Teaching: the supreme art
Alexandria Panetta (Lexy) teaches in both the Dance and the Education faculties at the Australian College of Physical Education (ACPE).
How long have you been teaching?
I have been lecturing at ACPE for two years; however, I have been teaching dance and working in both professional and educational dance contexts since 2015. I work in a variety of dance educational roles including my position as a Teaching Artist for Sydney Dance Company, and for The Arts Unit, working in their educational, choreographic and state dance ensemble programs.
What drew you to teaching dance?
Teaching dance has always appealed to me as I enjoy sharing the discipline that I am truly so passionate for. Throughout my teaching career I have always ensured that I am active in my own dance career as an independent artist or within a company. Constant involvement in the current dance sector helps to remain fluid and relevant with the art form which transfers to my teaching practices. I love to teach practical techniques, particularly in the compositional setting that allows myself and dancers to explore improvisational tasks.
Additionally, the theoretical backbone of dance studies has always been a compelling side of dance for me. I am passionate to articulate the theories that substantiate dance to the practices we explore in the studio and on stage. This has always helped me engage with dance to learn more about the art form and the body. I think it is important to promote philosophical, scientific and artistic thinking when it comes to learning and teaching dance. It is important for dancers to understand the practice in more ways than physical, and this seems to be what I love most about sharing knowledge in dance education.
Do you specialise in a particular age group?
Within the university context at ACPE, the students are all adults and have joined the college after completing high school, full-time or other professional tuition. Working with adults can be so enriching as there is so much everyone can learn from one another.
What is the most rewarding part of teaching dance?
It’s rewarding to watch your students grow and transform themselves personally and professionally and to support their successes in their careers.
What advice would you give your students if they decide on a teaching career?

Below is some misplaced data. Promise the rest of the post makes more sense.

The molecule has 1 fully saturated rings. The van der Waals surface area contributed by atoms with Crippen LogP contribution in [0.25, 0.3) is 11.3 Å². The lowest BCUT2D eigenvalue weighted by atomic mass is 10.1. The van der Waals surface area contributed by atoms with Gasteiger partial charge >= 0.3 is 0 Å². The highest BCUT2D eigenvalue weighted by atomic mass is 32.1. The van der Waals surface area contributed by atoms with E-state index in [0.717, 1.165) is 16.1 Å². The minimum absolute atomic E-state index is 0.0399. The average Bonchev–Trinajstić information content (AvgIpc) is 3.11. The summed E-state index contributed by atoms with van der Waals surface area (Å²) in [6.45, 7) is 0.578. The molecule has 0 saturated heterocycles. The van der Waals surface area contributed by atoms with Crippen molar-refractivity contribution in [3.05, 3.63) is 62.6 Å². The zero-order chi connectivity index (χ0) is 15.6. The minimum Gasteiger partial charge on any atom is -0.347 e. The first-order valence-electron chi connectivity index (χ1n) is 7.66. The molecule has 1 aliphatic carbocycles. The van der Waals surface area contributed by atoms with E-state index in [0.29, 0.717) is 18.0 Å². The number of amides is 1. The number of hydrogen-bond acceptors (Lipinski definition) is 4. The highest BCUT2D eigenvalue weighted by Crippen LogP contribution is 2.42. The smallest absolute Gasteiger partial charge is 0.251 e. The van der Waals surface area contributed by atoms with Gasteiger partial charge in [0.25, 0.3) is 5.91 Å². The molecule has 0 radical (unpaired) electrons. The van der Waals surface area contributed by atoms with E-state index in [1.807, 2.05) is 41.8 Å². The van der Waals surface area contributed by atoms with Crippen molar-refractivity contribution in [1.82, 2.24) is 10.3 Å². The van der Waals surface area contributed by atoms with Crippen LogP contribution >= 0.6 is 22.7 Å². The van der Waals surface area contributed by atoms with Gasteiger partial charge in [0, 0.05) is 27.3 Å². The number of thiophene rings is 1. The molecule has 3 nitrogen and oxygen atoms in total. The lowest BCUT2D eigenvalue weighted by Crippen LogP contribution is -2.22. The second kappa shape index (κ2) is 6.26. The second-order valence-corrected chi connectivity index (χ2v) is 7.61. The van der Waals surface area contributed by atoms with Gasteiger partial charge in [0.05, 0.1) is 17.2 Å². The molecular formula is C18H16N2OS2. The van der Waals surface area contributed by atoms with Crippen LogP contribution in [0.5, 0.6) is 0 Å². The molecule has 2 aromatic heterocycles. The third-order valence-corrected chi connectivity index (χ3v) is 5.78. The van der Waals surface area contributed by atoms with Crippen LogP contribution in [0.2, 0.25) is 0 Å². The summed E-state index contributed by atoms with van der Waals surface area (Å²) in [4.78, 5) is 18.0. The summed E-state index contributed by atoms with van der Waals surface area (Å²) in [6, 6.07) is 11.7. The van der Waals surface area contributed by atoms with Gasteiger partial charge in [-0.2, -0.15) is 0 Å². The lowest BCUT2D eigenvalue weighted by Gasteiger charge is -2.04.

My advice is to be open to all possibilities and to be adaptable. There are so many ways to engage with dance, and this includes the potential career opportunities that are available to dancers and educators. You can do more than one thing – if you want to! And all experiences help cultivate a deeper understanding of dance that you can apply to what you do. There is a lot of hard work involved but being flexible and willing to try different opportunities as they present themselves can open many doors within the dance world and lead to a fulfilling career in the dance sector and education sector.
Has the coronavirus lockdown left you with lasting changes to the way you teach?
The pandemic made obvious and challenging changes to the dance field and of course changes the way teachers were able to engage with their students. I think the pursuit to keep dance going despite our lack of connection to each other and being in the studio/ class room was outstanding. Many classes were pushed into the digital landscape and I like to think that our industry and students have become stronger and more resilient for it. The zoom classroom was a challenge for many practical classes, but everyone remained devoted to learning at whatever capacity they could with their home environments. The theory classes were equally demanding on the students. Dancers and educators have gone to many lengths to keep things moving and I have seen this reflect in dancers’ approaches to learning alongside their creativity with digital learning spaces.